The South Downs area of the Sussex coast is taken into account together because this area forms one coastal cell. Although erosion has always taken place on the Sussex coastline, human intervention has recently increased erosion along the Sussex cliffs. Defending the soft cliffs against erosion causes a sediment deficit further downdrift and the construction of piers and groins causes an interruption of longshore transport, leading to leeside erosion. Furthermore, because sea walls and groins have largely fixed the coastline, the coast has lost its resilience.
Due to the relatively rapid erosion rates, most of the towns along the Sussex coast are at risk. Sea defences in front of the towns minimize the damage to property. However, along the taller cliffs damage cannot always be prevented. The major functions along the South Downs coastline are agriculture, tourism and recreation, light industry, nature conservation and residential development.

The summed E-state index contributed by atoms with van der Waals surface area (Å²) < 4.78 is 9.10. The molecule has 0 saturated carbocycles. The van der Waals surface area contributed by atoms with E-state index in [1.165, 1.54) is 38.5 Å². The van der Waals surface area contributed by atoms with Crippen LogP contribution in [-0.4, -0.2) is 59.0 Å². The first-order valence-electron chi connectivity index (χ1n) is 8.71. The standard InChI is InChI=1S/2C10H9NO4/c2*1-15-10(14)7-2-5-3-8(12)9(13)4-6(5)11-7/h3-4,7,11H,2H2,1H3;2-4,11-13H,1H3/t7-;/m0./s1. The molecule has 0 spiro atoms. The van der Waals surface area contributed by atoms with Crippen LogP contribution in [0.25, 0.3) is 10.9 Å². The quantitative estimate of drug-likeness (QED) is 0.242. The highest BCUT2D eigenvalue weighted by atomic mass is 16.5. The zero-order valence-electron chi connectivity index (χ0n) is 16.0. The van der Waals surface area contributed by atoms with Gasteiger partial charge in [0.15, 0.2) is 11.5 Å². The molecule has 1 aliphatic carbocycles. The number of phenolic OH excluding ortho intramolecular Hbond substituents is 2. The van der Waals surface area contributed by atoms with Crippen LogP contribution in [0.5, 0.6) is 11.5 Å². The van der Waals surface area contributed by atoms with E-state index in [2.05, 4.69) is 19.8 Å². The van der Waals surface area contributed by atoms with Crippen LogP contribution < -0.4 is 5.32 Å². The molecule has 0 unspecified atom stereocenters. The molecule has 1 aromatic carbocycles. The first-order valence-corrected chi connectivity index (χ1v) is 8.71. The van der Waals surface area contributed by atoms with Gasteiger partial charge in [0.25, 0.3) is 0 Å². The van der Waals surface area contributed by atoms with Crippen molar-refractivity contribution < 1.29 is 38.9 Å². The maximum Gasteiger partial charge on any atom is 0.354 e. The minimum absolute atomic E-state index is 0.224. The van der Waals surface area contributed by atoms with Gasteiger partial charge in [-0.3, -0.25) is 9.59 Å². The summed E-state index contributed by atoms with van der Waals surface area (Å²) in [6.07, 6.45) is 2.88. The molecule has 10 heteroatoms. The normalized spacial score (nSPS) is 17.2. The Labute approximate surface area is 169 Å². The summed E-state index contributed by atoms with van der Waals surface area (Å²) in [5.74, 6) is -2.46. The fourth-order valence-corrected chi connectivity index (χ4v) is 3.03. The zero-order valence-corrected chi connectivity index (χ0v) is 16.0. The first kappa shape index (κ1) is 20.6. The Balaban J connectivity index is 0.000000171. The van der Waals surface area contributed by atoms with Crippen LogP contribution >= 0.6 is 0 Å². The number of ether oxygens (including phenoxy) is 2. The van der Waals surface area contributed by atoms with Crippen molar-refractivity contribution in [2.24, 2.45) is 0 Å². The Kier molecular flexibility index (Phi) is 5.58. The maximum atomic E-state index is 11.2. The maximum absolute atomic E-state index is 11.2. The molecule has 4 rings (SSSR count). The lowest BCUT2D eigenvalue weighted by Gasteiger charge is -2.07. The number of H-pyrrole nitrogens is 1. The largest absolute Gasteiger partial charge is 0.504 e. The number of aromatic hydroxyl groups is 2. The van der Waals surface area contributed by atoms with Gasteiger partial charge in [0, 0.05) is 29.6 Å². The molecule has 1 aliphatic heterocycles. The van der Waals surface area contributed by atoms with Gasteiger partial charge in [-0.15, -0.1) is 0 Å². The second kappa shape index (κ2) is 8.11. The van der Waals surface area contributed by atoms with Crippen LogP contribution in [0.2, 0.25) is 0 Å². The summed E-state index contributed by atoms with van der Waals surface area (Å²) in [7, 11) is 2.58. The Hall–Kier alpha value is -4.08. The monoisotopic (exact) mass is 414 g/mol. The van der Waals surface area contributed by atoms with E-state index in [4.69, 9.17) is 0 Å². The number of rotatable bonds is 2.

Until now the policy option has been to hold the line in places where significant infrastructure or housing concentrations are present. A changing policy has been adopted over the last few years: the coast should be left to natural changes as much as possible, for aesthetic and technical reasons (protection decreases sediment supply areas further downstream). The community’s interest is put above individual interests. This viewpoint, of course, leads to many conflicts, but the policy of holding the line will only be applied if large concentrations of people or big investments are threatened.